Now with HTML5

It wasn’t that long ago since our last major site rebuild, and yet here we are at it again. This time it’s both a redesign and an overhaul of the underlying structure.

Now with HTML5

While I’m no fan of Flash, the intent behind rebuilding the site using HTML5 isn’t meant to stand in opposition. We try to stay as close to the leading edge of of the web dev world as we can, and HTML5 is clearly the future. The beauty is that it’s the same HTML we’ve known and loved, but now includes even more elements. It’s a simplification of the standard while at the same time offering up an entirely new playground when combined with CSS3 and JavaScript.

We didn’t dive too deeply into all the more fantastical portions of the language, such as the canvas element, offline storage, or some of the other new API’s – but we are using the new markup. If you view the source of this page you’ll see <header> rather than <div id="header">. Subtle, yes – but the future none the less.

Responsiveness via CSS3 @Media

We’re also experimenting with optimizing the site for screens beyond the desktop. iPhone, iPad, Android – these are the screens of the future, and sites need to be viewed well on them. For the most part, they all render sites very well – sometimes just smaller. Take a look at the front page of this site and try resizing the browser window. Or check the site out on a phone or tablet. The layout should be as equally viewable as on the desktop. I don’t have an iPad yet, so hopefully I’m not blowing smoke there.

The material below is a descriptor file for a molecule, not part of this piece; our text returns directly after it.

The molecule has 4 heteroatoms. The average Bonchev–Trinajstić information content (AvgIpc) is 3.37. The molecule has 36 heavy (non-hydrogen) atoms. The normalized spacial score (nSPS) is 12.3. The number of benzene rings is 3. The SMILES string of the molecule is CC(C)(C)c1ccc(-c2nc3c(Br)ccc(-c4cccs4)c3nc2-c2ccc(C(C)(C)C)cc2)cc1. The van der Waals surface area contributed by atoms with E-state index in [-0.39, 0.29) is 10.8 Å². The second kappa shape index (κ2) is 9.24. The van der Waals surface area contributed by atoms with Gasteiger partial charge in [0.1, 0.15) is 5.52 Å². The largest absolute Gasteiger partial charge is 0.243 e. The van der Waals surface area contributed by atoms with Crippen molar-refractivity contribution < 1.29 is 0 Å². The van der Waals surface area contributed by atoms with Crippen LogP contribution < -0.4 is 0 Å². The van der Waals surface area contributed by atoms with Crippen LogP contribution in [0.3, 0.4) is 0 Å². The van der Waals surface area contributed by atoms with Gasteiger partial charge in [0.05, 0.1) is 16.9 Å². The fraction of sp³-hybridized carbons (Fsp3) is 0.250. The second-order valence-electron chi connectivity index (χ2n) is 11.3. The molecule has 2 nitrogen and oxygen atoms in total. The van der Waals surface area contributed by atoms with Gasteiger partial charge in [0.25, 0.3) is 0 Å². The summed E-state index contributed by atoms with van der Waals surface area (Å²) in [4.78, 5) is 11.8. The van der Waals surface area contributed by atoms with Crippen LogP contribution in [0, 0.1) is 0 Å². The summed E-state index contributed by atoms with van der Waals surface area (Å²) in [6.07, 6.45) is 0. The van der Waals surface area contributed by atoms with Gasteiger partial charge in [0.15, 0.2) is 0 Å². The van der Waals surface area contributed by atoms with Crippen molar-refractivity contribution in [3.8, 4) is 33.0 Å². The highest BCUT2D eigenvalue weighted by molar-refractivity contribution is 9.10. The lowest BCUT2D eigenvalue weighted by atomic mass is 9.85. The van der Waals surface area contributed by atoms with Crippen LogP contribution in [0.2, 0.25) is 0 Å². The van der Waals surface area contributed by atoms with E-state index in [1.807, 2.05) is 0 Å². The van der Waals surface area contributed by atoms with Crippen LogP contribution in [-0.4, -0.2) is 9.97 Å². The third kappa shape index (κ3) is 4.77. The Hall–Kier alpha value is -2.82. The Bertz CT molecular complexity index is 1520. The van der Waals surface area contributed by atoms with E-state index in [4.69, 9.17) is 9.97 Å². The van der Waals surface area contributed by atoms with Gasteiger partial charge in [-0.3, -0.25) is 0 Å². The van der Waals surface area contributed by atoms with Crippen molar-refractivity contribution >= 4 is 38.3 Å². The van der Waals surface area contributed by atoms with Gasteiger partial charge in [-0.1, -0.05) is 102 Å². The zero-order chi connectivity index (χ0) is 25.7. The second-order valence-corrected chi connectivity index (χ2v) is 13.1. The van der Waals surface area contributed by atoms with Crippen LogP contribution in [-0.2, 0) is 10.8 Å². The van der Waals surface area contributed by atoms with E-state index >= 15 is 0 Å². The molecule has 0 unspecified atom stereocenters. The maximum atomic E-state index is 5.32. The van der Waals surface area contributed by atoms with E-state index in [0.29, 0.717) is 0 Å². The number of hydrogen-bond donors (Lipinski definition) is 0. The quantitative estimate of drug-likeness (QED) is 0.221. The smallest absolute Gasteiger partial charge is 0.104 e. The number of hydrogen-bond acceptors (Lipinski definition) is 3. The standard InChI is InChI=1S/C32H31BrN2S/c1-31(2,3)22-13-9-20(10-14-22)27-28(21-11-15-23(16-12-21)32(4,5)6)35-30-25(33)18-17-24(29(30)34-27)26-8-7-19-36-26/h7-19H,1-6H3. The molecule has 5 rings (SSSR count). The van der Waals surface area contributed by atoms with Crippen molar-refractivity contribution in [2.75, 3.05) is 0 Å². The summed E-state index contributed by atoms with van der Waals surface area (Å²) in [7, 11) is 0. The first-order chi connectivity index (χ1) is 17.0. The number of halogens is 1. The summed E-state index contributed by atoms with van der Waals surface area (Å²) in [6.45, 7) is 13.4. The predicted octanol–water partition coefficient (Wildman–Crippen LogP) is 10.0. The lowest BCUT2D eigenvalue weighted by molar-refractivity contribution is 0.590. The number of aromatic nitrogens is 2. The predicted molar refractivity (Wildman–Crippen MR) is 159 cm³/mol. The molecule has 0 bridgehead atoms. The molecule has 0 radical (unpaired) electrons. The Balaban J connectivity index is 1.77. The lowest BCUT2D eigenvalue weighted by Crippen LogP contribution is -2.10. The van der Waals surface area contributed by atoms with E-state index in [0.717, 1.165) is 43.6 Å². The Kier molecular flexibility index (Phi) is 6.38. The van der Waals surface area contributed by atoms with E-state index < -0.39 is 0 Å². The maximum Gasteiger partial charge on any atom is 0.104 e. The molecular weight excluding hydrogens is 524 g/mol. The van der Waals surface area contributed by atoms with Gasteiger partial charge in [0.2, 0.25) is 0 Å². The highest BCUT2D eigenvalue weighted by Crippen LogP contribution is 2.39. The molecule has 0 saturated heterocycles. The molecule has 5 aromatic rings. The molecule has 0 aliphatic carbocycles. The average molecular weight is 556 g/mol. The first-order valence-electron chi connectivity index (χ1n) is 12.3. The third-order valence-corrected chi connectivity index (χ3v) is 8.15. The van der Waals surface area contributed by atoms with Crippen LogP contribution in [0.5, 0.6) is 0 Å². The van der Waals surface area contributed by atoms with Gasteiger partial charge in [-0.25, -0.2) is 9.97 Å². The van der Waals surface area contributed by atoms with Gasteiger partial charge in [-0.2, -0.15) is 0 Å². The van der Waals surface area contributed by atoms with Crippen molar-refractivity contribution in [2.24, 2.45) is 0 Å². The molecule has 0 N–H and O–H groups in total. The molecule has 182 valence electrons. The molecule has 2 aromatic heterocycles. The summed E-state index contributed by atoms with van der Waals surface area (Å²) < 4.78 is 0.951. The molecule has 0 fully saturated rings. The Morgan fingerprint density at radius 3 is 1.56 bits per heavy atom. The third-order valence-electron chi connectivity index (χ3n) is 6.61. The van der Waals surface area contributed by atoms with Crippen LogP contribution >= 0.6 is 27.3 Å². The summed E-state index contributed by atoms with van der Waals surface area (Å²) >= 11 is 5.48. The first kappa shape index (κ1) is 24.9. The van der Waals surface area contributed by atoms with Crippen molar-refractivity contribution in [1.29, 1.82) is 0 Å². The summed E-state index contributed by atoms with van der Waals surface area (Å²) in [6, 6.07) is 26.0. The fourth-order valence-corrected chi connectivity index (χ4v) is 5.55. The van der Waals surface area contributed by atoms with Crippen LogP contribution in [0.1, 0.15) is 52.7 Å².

What about Internet Explorer?

In researching the proper way to implement HTML5, I came across quite a few that I really liked, but when viewed in Internet Explorer, a few popped up messages like this:

teixido.co browser warning
Wonder what a ‘Complaint Brower’ is…

Spelling errors aside, this kind of thing is unacceptable. We cannot simply blow off the 45% that use IE. Thankfully I came across http://ryanscherf.net/ – well designed and coded in HTML5. It also looked awesome in IE, and had no browser warnings. Once I knew it was possible to do, there was no looking back.

HTML5 ★ Boilerplate

The only way I’m able to do these things is by standing on the shoulders of giants. People like Paul Irish and the rest who’ve taken the time to show us the way with tools like HTML5 ★ Boilerplate and Modernizr. These tools help to ensure that using HTML5 today doesn’t mean leaving older browsers in the dust – we can progressively enhance, while remaining backwards compatible.

The rest of the tech

The site is still powered by WordPress, and I’m as excited as ever over Justin Tadlock‘s Hybrid Core Framework.

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